Bill Donohue

We’ve had it with atheist bullies. That’s why we are asking one of their most prominent groups to consider suing us. Here’s how this developed.

An atheist hate group from Wisconsin, Freedom From Religion Foundation (FFRF), registered a complaint about a nativity scene being displayed by the Toledo Fire Department in Toledo, Iowa, outside of Des Moines. The crèche has been a feature of the firehouse for about 20 years. City leaders initially gave in and removed the nativity scene.

Toledo Mayor Brian Sokol then decided to put the nativity scene back at the firehouse: secular symbols now surround the crèche. We commend him for doing so and we pledge to assist him if he is further badgered.

In their letter to Toledo officials, FFRF said the following: “Nativity scenes on public property are unnecessary, inappropriate and divisive. It is irrefutable that the nativity is a religious, Christian symbol. The best solution is to remove this nativity scene and discontinue hosting religious displays on public property.”

FFRF is wrong. This is pure intimidation. Nativity scenes on public property are necessary and appropriate at Christmastime, and the only people who think they are divisive are Christian bashers who specialize in dividing Americans.

It is entirely legal to display a nativity scene on public property; some conditions may apply.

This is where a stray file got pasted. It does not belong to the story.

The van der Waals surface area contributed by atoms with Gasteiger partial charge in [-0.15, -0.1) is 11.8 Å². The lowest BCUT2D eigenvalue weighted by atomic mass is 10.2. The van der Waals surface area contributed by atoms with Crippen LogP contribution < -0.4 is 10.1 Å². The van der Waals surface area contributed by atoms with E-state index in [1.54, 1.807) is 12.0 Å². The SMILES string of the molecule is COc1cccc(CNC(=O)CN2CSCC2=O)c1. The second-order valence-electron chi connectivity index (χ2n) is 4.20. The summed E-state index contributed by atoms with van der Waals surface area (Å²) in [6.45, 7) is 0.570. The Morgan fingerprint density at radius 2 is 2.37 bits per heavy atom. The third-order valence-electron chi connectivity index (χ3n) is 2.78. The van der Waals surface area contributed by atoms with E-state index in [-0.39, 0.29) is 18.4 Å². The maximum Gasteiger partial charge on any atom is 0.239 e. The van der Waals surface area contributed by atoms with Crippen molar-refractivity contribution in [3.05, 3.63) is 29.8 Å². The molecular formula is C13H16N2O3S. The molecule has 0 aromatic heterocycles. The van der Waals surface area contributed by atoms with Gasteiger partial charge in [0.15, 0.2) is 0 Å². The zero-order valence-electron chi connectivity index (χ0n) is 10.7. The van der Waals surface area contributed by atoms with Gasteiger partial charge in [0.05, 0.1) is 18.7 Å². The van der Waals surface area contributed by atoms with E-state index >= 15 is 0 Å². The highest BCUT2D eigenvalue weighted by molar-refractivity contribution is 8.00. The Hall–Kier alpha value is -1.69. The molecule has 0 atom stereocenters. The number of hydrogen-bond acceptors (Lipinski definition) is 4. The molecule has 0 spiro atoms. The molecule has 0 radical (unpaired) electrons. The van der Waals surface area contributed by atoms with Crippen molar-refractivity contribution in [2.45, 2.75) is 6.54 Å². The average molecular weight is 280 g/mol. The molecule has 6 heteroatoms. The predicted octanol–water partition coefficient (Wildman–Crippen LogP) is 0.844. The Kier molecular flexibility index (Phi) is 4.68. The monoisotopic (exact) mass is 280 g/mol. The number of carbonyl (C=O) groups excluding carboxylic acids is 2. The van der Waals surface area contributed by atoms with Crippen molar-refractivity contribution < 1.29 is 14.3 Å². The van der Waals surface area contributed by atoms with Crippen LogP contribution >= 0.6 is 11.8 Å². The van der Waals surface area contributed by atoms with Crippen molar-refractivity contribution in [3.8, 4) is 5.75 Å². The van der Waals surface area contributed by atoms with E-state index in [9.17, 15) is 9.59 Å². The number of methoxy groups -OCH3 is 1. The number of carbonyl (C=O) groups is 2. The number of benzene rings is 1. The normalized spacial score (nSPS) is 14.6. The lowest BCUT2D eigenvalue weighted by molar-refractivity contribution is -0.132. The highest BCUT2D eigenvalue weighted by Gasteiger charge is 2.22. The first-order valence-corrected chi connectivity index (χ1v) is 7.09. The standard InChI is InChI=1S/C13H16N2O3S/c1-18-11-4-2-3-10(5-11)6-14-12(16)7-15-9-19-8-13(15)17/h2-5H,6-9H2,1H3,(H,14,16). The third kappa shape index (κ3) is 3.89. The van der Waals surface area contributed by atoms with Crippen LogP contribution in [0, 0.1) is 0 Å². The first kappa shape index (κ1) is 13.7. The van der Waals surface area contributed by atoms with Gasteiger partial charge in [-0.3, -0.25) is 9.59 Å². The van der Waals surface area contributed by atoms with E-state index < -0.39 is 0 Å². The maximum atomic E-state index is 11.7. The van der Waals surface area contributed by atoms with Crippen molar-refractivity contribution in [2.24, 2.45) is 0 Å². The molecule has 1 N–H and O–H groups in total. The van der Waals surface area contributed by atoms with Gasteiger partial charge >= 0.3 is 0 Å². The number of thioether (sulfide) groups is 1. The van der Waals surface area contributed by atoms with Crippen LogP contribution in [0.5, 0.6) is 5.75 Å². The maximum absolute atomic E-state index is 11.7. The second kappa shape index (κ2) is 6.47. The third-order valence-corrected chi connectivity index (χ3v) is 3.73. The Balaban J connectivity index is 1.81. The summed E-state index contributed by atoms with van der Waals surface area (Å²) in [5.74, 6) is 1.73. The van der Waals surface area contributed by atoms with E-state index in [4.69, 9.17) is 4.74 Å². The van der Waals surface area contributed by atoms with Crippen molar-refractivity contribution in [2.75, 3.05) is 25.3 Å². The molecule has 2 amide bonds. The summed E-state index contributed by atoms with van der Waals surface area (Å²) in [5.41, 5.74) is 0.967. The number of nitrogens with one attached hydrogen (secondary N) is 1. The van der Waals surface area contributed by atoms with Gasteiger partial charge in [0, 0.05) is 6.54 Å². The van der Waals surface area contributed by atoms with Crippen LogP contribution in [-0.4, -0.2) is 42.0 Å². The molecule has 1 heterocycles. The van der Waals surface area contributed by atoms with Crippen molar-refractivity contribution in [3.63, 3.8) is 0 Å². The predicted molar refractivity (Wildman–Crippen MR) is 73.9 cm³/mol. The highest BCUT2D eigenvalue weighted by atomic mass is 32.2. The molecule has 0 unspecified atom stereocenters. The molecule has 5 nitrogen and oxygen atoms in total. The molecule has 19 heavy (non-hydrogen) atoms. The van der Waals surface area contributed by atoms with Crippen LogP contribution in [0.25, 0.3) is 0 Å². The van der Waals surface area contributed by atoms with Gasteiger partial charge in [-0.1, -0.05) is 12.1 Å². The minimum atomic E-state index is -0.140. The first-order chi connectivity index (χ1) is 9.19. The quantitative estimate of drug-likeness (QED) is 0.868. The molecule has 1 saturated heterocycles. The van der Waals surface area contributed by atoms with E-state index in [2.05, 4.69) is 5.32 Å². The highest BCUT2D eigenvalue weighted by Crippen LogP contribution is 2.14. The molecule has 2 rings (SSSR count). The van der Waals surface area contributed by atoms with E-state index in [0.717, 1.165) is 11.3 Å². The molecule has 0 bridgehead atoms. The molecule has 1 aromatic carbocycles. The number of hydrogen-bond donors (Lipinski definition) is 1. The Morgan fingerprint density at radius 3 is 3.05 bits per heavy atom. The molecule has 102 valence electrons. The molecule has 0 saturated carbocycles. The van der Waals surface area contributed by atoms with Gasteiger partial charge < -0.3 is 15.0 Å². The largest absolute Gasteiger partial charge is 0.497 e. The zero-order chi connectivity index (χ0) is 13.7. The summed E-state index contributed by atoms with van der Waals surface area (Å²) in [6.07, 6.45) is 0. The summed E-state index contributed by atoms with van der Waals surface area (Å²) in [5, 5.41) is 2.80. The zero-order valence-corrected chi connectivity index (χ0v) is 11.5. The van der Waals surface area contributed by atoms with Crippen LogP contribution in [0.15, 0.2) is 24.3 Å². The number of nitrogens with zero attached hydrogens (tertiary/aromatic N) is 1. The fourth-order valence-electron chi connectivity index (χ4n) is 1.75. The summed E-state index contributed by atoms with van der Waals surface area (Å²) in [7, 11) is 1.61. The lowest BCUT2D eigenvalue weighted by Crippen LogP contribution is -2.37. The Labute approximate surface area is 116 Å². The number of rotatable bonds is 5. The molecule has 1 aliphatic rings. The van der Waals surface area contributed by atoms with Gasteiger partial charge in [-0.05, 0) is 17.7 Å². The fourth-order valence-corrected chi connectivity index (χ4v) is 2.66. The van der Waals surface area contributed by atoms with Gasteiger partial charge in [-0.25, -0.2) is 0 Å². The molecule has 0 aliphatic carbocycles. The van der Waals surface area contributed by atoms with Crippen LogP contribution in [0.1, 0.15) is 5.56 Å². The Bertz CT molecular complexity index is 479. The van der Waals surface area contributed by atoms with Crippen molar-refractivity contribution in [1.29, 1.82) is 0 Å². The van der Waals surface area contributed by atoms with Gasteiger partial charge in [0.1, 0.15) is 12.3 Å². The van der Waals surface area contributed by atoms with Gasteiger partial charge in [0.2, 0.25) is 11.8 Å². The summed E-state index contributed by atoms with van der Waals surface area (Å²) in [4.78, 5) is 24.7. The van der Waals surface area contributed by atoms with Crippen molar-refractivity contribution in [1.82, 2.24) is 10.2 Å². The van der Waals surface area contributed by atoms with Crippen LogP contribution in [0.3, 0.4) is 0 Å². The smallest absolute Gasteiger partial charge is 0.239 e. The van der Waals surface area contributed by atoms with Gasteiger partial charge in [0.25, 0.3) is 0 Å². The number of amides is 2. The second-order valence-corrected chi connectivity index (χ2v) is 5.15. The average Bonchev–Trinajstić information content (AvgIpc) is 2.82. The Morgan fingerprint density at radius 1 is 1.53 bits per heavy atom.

The Catholic League erected its life-size nativity scene in Central Park on December 7; it will be up until after the new year. We get a permit from the City of New York’s Parks Department every year, and have had our nativity scene on display there since the mid-1990s.

We don’t have any secular symbols surrounding our display—no Jack Frost or reindeers. It is purely a religious expression. That is because Central Park is considered a public forum, open to all points of view.

If we were to display a nativity scene on or near City Hall, the seat of government, we would have to include secular symbols; otherwise it might give the impression that the government is endorsing Christianity.

Therefore, what Mayor Sokol has done is entirely constitutional. We  contacted his office today pledging our support. We notified the mayor’s office that if FFRF wants to sue, and he is unable to access pro-bono counsel, we will pay the legal bills to defend him in court.

If FFRF wants a showdown over this issue, let them sue the Catholic League for erecting its nativity scene in Central Park. Good luck with that.

Contact Amitabh Pal, FFRF’s communications director: 

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